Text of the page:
For the professionals out there, or anyone who has a financial interest in their photographs, you’ve heard it as many times as I have—“yes you own the copyright the moment you press the shutter, BUT if you have to take someone to court, you’re better off having it registered with the Copyright office”. I’ve been advised that most attorneys won’t even touch your case if you don’t have a copyright registration. Of course, if you have a registration, I’ve also been advised that any violator will almost certainly settle out of court—it’s virtually impossible for them to win.
I finally decided to register a collection of images after my recent shoot at NASA’s JPL in Pasadena, of the Mars rover “Curiosity” (see the photos and more on my photo blog). I shot at the request of BoingBoing.net, but within hours of posting I had requests from The Daily and MSNBC to use the images, too. Then Gizmodo grabbed one and cut my copyright off of it, which really made me go “enough’s enough… I gotta do this”. (They have since fixed it; they put the watermark back on and added a photo credit—but not without being told to do so. Shoddy journalism.)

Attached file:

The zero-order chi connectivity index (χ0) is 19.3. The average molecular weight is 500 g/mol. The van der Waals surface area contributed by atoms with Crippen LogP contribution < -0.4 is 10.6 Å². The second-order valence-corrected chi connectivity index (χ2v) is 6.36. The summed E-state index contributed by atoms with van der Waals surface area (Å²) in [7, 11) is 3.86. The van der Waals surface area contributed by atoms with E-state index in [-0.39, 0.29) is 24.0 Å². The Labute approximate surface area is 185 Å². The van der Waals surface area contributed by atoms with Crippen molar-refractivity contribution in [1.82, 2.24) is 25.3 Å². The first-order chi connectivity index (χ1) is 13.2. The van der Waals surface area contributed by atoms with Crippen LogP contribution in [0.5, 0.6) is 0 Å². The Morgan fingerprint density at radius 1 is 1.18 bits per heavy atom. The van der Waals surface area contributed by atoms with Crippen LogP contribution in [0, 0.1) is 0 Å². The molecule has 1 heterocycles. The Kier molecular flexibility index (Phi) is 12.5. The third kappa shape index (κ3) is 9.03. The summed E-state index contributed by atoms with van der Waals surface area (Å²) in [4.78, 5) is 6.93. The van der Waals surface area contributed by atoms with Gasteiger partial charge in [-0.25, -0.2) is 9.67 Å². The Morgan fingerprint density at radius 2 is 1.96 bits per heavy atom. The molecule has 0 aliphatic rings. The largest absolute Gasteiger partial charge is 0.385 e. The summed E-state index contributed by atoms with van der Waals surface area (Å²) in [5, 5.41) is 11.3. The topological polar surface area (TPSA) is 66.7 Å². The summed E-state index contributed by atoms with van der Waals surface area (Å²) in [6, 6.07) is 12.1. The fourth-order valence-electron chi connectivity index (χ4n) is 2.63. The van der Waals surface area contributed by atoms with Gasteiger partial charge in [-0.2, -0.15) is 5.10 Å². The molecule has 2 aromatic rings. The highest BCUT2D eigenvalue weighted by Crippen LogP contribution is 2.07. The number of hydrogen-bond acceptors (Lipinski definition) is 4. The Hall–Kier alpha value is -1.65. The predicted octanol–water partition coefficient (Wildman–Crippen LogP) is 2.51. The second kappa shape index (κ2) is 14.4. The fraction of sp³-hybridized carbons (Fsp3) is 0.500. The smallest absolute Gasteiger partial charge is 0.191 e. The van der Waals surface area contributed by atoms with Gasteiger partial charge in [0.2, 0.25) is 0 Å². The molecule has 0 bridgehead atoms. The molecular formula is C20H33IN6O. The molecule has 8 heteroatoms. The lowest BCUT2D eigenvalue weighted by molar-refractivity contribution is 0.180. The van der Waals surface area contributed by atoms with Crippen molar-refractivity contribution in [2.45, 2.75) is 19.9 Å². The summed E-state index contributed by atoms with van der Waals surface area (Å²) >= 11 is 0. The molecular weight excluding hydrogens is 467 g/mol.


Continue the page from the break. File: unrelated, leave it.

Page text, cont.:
I’m a member of ASMP and subscribe to their ASMPadvice mailing list, and when I first started to work through the copyright submission process and had questions, I posted them there. As usual the folks on the list were fantastic, and I got my answers and succeeded in my first submission. I used Aperture to generate the contact sheet that I submitted, and spent some time figuring out a good way to do that, so that’s what I want to share here.
Online copyright submission is handled at www.copyright.gov—just click on the “eCO Login” icon (electronic Copyright Office) to get started. You’ll need to create a free account if you don’t already have one.